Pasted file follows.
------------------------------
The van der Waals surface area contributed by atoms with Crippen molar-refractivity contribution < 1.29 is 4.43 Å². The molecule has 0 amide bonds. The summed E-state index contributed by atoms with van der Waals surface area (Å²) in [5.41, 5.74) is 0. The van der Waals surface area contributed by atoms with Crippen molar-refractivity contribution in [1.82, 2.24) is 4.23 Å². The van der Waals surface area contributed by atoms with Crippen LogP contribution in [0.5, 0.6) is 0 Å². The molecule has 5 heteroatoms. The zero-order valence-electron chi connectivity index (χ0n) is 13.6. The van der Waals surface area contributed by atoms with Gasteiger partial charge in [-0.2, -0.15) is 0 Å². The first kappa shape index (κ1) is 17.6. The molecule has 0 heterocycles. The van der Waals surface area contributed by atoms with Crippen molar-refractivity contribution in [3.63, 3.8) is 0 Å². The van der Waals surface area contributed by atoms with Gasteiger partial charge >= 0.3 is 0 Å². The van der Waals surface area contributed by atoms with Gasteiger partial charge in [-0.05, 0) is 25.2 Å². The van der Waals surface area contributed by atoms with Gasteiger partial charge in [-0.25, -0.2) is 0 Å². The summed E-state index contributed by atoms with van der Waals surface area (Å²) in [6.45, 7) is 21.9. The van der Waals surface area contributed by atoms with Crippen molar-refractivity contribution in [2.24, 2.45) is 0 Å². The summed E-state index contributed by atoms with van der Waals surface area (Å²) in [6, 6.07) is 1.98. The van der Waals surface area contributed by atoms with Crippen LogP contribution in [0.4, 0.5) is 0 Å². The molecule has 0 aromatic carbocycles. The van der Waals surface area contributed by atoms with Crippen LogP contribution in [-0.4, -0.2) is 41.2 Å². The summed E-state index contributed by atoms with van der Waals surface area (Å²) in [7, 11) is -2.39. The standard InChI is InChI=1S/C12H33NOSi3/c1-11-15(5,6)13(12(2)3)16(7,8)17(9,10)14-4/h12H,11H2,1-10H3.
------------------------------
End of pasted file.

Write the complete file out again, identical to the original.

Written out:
The van der Waals surface area contributed by atoms with Crippen molar-refractivity contribution < 1.29 is 4.43 Å². The molecule has 0 amide bonds. The summed E-state index contributed by atoms with van der Waals surface area (Å²) in [5.41, 5.74) is 0. The van der Waals surface area contributed by atoms with Crippen molar-refractivity contribution in [1.82, 2.24) is 4.23 Å². The van der Waals surface area contributed by atoms with Crippen LogP contribution in [0.5, 0.6) is 0 Å². The molecule has 5 heteroatoms. The zero-order valence-electron chi connectivity index (χ0n) is 13.6. The van der Waals surface area contributed by atoms with Gasteiger partial charge in [-0.2, -0.15) is 0 Å². The first kappa shape index (κ1) is 17.6. The molecule has 0 heterocycles. The van der Waals surface area contributed by atoms with Crippen molar-refractivity contribution in [3.63, 3.8) is 0 Å². The van der Waals surface area contributed by atoms with Gasteiger partial charge >= 0.3 is 0 Å². The van der Waals surface area contributed by atoms with Gasteiger partial charge in [-0.05, 0) is 25.2 Å². The van der Waals surface area contributed by atoms with Gasteiger partial charge in [-0.25, -0.2) is 0 Å². The summed E-state index contributed by atoms with van der Waals surface area (Å²) in [6.45, 7) is 21.9. The van der Waals surface area contributed by atoms with Crippen molar-refractivity contribution in [2.24, 2.45) is 0 Å². The summed E-state index contributed by atoms with van der Waals surface area (Å²) in [6, 6.07) is 1.98. The van der Waals surface area contributed by atoms with Crippen LogP contribution in [0.4, 0.5) is 0 Å². The molecule has 0 aromatic carbocycles. The van der Waals surface area contributed by atoms with Crippen LogP contribution in [-0.4, -0.2) is 41.2 Å². The summed E-state index contributed by atoms with van der Waals surface area (Å²) in [7, 11) is -2.39. The standard InChI is InChI=1S/C12H33NOSi3/c1-11-15(5,6)13(12(2)3)16(7,8)17(9,10)14-4/h12H,11H2,1-10H3.